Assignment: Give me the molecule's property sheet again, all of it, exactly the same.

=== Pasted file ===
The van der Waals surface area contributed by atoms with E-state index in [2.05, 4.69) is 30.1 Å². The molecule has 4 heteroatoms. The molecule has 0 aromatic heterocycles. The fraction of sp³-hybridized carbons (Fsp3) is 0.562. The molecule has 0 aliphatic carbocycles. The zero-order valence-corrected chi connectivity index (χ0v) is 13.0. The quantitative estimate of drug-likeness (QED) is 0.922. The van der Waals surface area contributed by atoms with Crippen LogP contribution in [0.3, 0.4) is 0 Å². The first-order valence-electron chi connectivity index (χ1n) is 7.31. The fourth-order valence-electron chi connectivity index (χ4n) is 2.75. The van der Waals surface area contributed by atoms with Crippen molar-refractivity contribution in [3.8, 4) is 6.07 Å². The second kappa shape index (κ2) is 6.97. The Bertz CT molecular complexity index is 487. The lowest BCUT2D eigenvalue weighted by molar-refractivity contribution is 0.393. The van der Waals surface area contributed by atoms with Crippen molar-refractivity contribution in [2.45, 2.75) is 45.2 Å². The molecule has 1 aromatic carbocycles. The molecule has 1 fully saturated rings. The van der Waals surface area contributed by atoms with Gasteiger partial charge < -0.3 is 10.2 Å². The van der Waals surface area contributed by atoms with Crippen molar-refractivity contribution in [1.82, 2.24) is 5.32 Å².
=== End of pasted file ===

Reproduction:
The van der Waals surface area contributed by atoms with E-state index in [2.05, 4.69) is 30.1 Å². The molecule has 4 heteroatoms. The molecule has 0 aromatic heterocycles. The fraction of sp³-hybridized carbons (Fsp3) is 0.562. The molecule has 0 aliphatic carbocycles. The zero-order valence-corrected chi connectivity index (χ0v) is 13.0. The quantitative estimate of drug-likeness (QED) is 0.922. The van der Waals surface area contributed by atoms with Crippen LogP contribution in [0.3, 0.4) is 0 Å². The first-order valence-electron chi connectivity index (χ1n) is 7.31. The fourth-order valence-electron chi connectivity index (χ4n) is 2.75. The van der Waals surface area contributed by atoms with Crippen molar-refractivity contribution in [3.8, 4) is 6.07 Å². The second kappa shape index (κ2) is 6.97. The Bertz CT molecular complexity index is 487. The lowest BCUT2D eigenvalue weighted by molar-refractivity contribution is 0.393. The van der Waals surface area contributed by atoms with Crippen molar-refractivity contribution in [2.45, 2.75) is 45.2 Å². The molecule has 1 aromatic carbocycles. The molecule has 1 fully saturated rings. The van der Waals surface area contributed by atoms with Gasteiger partial charge < -0.3 is 10.2 Å². The van der Waals surface area contributed by atoms with Crippen molar-refractivity contribution in [1.82, 2.24) is 5.32 Å².